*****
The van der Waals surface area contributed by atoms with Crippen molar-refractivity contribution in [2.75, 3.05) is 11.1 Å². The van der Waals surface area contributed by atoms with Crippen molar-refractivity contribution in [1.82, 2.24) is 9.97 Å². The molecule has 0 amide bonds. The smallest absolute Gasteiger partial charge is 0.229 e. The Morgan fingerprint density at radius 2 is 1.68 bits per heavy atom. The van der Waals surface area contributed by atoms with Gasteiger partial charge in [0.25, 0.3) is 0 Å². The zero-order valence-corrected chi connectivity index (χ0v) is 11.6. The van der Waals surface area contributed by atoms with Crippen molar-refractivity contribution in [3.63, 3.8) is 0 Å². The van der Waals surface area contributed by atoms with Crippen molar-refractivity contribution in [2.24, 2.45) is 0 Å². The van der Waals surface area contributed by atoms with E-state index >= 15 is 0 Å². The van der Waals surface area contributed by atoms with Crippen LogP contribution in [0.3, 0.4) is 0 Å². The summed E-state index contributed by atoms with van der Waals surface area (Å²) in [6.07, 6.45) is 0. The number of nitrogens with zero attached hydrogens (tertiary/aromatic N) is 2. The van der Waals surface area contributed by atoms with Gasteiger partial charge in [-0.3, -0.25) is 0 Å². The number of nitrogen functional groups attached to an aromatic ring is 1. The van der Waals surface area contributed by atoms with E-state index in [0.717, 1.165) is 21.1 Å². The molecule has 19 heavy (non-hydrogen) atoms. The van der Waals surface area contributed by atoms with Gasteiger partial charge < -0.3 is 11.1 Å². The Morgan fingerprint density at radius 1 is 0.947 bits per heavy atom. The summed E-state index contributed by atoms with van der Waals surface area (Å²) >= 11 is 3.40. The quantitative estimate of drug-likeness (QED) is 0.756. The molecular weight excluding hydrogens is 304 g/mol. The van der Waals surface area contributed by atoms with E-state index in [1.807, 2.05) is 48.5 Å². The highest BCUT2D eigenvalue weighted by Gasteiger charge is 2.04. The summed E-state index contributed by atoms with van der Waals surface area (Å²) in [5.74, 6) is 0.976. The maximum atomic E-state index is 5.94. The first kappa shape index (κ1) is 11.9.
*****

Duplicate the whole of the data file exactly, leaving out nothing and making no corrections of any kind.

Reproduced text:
The van der Waals surface area contributed by atoms with Crippen molar-refractivity contribution in [2.75, 3.05) is 11.1 Å². The van der Waals surface area contributed by atoms with Crippen molar-refractivity contribution in [1.82, 2.24) is 9.97 Å². The molecule has 0 amide bonds. The smallest absolute Gasteiger partial charge is 0.229 e. The Morgan fingerprint density at radius 2 is 1.68 bits per heavy atom. The van der Waals surface area contributed by atoms with Gasteiger partial charge in [0.25, 0.3) is 0 Å². The zero-order valence-corrected chi connectivity index (χ0v) is 11.6. The van der Waals surface area contributed by atoms with Crippen molar-refractivity contribution in [3.63, 3.8) is 0 Å². The van der Waals surface area contributed by atoms with Crippen molar-refractivity contribution in [2.24, 2.45) is 0 Å². The van der Waals surface area contributed by atoms with E-state index >= 15 is 0 Å². The van der Waals surface area contributed by atoms with Crippen LogP contribution in [0.3, 0.4) is 0 Å². The summed E-state index contributed by atoms with van der Waals surface area (Å²) in [6.07, 6.45) is 0. The number of nitrogens with zero attached hydrogens (tertiary/aromatic N) is 2. The van der Waals surface area contributed by atoms with Gasteiger partial charge in [-0.3, -0.25) is 0 Å². The number of nitrogen functional groups attached to an aromatic ring is 1. The van der Waals surface area contributed by atoms with E-state index in [0.717, 1.165) is 21.1 Å². The molecule has 19 heavy (non-hydrogen) atoms. The van der Waals surface area contributed by atoms with Gasteiger partial charge < -0.3 is 11.1 Å². The Morgan fingerprint density at radius 1 is 0.947 bits per heavy atom. The summed E-state index contributed by atoms with van der Waals surface area (Å²) >= 11 is 3.40. The quantitative estimate of drug-likeness (QED) is 0.756. The molecular weight excluding hydrogens is 304 g/mol. The van der Waals surface area contributed by atoms with E-state index in [1.807, 2.05) is 48.5 Å². The highest BCUT2D eigenvalue weighted by Gasteiger charge is 2.04. The summed E-state index contributed by atoms with van der Waals surface area (Å²) in [5.74, 6) is 0.976. The maximum atomic E-state index is 5.94. The first kappa shape index (κ1) is 11.9.